Security in Europe cannot be taken for granted, as illustrated by the political crisis and recent escalation of violence in Ukraine, the head of the world’s largest regional security grouping said today, as he outlined areas for closer cooperation between the Organization for Security and Cooperation in Europe (OSCE) and the United Nations.
“These developments have revealed the need to foster dialogue, re-establish trust, and rebuild bridges both within Ukraine and across the Euro-Atlantic and Eurasian region,” said Didier Burkhalter, Chairperson-in-Office of the OSCE and President of the Swiss Confederation.
In his briefing to the Security Council, Mr. Burkhalter proposed establishing an International Contact Group on Ukraine, which has been witnessing mass protests and deadly clashes for several months, culminating in the removal of its President on Saturday by Parliament.
“We are currently witnessing a phase of de-escalation in Ukraine,” he stated. “It is essential to support a fair and inclusive process of transition which does not marginalize any part of Ukraine or any community. Ukraine deserves full international attention and support.”
Mr. Burkhalter went on to outline several areas for greater collaboration between the OSCE and the UN, noting that such cooperation significantly increases the impact of the good work that is being done on the ground.
“Regional organizations need to play a leading role in implementing on the ground the commitments undertaken in the context of the UN,” he stated.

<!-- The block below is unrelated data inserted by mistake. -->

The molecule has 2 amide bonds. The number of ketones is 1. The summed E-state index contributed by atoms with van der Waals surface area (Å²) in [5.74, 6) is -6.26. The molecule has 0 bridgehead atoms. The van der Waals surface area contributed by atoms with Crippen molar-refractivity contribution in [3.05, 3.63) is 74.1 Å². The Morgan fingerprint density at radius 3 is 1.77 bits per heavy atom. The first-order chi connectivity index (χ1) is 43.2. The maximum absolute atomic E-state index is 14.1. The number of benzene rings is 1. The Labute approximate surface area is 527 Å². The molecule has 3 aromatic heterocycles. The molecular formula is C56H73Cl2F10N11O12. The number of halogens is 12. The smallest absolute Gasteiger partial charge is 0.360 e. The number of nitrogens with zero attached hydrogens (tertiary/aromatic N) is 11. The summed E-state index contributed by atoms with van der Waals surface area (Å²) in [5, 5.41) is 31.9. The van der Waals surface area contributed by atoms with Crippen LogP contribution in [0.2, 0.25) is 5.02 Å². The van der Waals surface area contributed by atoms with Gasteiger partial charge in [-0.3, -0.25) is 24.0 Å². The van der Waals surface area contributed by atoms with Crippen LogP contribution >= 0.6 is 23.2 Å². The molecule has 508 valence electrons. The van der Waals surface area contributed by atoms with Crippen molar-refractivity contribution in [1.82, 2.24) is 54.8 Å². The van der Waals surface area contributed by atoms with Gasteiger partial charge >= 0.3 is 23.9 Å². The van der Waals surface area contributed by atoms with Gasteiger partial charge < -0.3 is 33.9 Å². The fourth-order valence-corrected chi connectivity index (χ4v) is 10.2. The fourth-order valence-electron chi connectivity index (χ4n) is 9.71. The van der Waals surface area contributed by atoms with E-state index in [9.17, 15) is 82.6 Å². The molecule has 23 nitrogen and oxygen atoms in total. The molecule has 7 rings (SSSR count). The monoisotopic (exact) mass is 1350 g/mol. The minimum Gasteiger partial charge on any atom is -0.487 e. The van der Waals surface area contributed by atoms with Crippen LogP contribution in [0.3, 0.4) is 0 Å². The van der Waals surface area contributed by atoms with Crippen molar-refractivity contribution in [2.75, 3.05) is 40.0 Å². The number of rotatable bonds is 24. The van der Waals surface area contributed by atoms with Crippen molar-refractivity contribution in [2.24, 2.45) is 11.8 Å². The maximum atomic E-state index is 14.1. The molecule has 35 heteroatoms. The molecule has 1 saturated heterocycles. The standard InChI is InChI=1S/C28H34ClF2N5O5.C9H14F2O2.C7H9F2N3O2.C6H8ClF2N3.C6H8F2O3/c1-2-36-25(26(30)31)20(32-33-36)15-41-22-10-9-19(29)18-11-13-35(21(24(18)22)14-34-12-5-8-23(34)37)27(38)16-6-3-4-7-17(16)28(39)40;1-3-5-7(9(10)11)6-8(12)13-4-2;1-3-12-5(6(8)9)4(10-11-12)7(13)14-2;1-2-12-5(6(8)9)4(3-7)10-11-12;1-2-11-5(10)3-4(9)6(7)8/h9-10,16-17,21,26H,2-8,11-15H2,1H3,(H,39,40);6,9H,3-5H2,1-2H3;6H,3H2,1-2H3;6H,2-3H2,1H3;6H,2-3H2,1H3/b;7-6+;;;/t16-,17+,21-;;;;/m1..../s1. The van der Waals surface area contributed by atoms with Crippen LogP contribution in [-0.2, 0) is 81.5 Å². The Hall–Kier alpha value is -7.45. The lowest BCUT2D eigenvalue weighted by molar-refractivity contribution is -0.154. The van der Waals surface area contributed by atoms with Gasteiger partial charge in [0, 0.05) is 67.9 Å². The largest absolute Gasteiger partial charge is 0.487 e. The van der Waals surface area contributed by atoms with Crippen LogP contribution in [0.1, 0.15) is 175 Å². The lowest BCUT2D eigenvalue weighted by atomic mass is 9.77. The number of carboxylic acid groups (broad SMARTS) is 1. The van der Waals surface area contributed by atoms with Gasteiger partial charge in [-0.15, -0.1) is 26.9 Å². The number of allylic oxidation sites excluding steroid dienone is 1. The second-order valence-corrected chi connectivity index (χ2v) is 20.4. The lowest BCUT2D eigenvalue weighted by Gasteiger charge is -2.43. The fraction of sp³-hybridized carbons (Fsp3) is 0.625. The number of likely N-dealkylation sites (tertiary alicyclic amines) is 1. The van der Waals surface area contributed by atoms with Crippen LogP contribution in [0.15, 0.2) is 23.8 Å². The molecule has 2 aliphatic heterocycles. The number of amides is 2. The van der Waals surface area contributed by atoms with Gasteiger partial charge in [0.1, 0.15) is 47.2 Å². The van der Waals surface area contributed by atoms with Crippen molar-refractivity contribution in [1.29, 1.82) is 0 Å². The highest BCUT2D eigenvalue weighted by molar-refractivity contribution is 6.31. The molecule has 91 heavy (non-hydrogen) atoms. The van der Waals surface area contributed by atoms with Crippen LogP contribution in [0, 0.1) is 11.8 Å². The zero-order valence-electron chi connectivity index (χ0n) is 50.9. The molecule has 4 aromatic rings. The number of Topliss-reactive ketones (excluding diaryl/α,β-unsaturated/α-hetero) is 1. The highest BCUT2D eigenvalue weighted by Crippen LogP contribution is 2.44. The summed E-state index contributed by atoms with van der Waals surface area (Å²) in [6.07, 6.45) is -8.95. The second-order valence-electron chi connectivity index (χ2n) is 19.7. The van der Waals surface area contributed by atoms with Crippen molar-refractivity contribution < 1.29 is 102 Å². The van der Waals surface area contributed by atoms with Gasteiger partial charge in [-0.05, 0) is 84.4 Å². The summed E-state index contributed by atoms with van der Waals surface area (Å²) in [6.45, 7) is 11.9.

“This is precisely why we have decided to focus our efforts on better implementation. International instruments for human rights, democracy and the rule of law as well as conventions and political commitments can only help improve people’s lives if their implementation is accepted and promoted by States at national level. Organizations like the UN and the OSCE should do everything possible to support States in these efforts.”
He noted that the OSCE is working in close cooperation with UN bodies on issues such as climate change, disaster risk reduction, the prevention of torture, and the fight against terrorism.
“We are eager to intensify the dialogue between our organizations. My hope is that we will succeed in translating many ideas for further cooperation into successful projects.”
Based in Vienna, Austria, the OSCE comprises 57 States stretching from the United States across Europe and Central Asia to the borders of China.
In a message to the OSCE’s 20th Ministerial Council, held last December in the Ukrainian capital, Kiev, Secretary-General Ban Ki-moon hailed the work done by the regional body and noted the intensive cooperation that already exists between the two organizations, from Central Asia to the South Caucasus and South-eastern Europe.
“The OSCE is a vital partner for the United Nations. I look forward to our continued cooperation, from immediate crises to longer-term issues such as combating climate change, eradicating poverty and shaping an ambitious sustainable development agenda for the post-2015 period,” he stated.